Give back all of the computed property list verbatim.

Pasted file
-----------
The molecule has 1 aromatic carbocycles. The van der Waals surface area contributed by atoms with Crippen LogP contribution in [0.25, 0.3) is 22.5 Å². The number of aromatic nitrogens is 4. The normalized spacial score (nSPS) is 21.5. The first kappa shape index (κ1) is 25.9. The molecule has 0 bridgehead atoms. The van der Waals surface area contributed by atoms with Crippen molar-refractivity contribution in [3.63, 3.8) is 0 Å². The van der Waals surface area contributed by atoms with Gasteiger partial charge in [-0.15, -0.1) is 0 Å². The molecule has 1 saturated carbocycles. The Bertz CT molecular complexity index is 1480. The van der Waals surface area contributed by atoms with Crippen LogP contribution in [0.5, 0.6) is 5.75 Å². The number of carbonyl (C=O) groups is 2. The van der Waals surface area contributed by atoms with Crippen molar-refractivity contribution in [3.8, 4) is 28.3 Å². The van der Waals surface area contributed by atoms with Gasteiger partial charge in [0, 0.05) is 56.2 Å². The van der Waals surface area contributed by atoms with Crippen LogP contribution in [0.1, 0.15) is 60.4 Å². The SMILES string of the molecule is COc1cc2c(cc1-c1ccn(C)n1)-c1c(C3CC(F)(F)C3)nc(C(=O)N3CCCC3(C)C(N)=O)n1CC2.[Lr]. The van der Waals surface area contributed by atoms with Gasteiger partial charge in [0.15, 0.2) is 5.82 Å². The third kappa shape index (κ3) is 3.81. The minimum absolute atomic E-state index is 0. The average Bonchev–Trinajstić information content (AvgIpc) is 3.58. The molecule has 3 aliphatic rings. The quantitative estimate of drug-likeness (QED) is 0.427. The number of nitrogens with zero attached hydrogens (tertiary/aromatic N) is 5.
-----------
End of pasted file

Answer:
The molecule has 1 aromatic carbocycles. The van der Waals surface area contributed by atoms with Crippen LogP contribution in [0.25, 0.3) is 22.5 Å². The number of aromatic nitrogens is 4. The normalized spacial score (nSPS) is 21.5. The first kappa shape index (κ1) is 25.9. The molecule has 0 bridgehead atoms. The van der Waals surface area contributed by atoms with Crippen molar-refractivity contribution in [3.63, 3.8) is 0 Å². The van der Waals surface area contributed by atoms with Gasteiger partial charge in [-0.15, -0.1) is 0 Å². The molecule has 1 saturated carbocycles. The Bertz CT molecular complexity index is 1480. The van der Waals surface area contributed by atoms with Crippen LogP contribution in [0.5, 0.6) is 5.75 Å². The number of carbonyl (C=O) groups is 2. The van der Waals surface area contributed by atoms with Crippen molar-refractivity contribution in [3.8, 4) is 28.3 Å². The van der Waals surface area contributed by atoms with Gasteiger partial charge in [0, 0.05) is 56.2 Å². The van der Waals surface area contributed by atoms with Crippen LogP contribution in [0.1, 0.15) is 60.4 Å². The SMILES string of the molecule is COc1cc2c(cc1-c1ccn(C)n1)-c1c(C3CC(F)(F)C3)nc(C(=O)N3CCCC3(C)C(N)=O)n1CC2.[Lr]. The van der Waals surface area contributed by atoms with Gasteiger partial charge in [0.15, 0.2) is 5.82 Å². The third kappa shape index (κ3) is 3.81. The minimum absolute atomic E-state index is 0. The average Bonchev–Trinajstić information content (AvgIpc) is 3.58. The molecule has 3 aliphatic rings. The quantitative estimate of drug-likeness (QED) is 0.427. The number of nitrogens with zero attached hydrogens (tertiary/aromatic N) is 5.